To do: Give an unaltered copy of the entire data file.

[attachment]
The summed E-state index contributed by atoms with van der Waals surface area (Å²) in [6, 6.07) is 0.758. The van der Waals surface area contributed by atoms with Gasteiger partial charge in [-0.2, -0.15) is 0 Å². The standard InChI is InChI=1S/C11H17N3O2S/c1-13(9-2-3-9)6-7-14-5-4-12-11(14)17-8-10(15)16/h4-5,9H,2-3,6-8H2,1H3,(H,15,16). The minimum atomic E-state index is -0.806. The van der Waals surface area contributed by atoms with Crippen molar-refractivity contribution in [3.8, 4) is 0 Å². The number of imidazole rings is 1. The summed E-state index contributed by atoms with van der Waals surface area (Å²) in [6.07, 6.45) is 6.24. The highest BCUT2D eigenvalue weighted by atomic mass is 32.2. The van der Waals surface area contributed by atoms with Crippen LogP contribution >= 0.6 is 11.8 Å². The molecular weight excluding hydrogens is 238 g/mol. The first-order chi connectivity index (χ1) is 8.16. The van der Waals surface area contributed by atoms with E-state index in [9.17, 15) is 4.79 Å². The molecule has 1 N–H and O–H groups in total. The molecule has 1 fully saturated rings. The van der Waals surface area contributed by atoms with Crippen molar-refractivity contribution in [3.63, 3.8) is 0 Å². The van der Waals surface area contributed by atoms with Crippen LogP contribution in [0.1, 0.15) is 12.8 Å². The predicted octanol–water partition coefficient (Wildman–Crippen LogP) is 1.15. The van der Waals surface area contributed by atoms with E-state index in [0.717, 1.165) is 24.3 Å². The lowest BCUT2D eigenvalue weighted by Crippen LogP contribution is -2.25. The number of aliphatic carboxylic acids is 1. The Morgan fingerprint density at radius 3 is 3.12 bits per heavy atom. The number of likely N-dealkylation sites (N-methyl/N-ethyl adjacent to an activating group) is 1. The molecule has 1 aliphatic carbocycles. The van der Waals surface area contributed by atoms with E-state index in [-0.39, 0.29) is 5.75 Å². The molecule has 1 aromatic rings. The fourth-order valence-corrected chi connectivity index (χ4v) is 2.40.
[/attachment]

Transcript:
The summed E-state index contributed by atoms with van der Waals surface area (Å²) in [6, 6.07) is 0.758. The van der Waals surface area contributed by atoms with Gasteiger partial charge in [-0.2, -0.15) is 0 Å². The standard InChI is InChI=1S/C11H17N3O2S/c1-13(9-2-3-9)6-7-14-5-4-12-11(14)17-8-10(15)16/h4-5,9H,2-3,6-8H2,1H3,(H,15,16). The minimum atomic E-state index is -0.806. The van der Waals surface area contributed by atoms with Crippen molar-refractivity contribution in [3.8, 4) is 0 Å². The number of imidazole rings is 1. The summed E-state index contributed by atoms with van der Waals surface area (Å²) in [6.07, 6.45) is 6.24. The highest BCUT2D eigenvalue weighted by atomic mass is 32.2. The van der Waals surface area contributed by atoms with Crippen LogP contribution >= 0.6 is 11.8 Å². The molecular weight excluding hydrogens is 238 g/mol. The first-order chi connectivity index (χ1) is 8.16. The van der Waals surface area contributed by atoms with E-state index in [9.17, 15) is 4.79 Å². The molecule has 1 N–H and O–H groups in total. The molecule has 1 fully saturated rings. The van der Waals surface area contributed by atoms with Crippen molar-refractivity contribution in [3.63, 3.8) is 0 Å². The van der Waals surface area contributed by atoms with Crippen LogP contribution in [0.1, 0.15) is 12.8 Å². The predicted octanol–water partition coefficient (Wildman–Crippen LogP) is 1.15. The van der Waals surface area contributed by atoms with E-state index in [0.717, 1.165) is 24.3 Å². The lowest BCUT2D eigenvalue weighted by Crippen LogP contribution is -2.25. The number of aliphatic carboxylic acids is 1. The Morgan fingerprint density at radius 3 is 3.12 bits per heavy atom. The number of likely N-dealkylation sites (N-methyl/N-ethyl adjacent to an activating group) is 1. The molecule has 1 aliphatic carbocycles. The van der Waals surface area contributed by atoms with E-state index in [-0.39, 0.29) is 5.75 Å². The molecule has 1 aromatic rings. The fourth-order valence-corrected chi connectivity index (χ4v) is 2.40.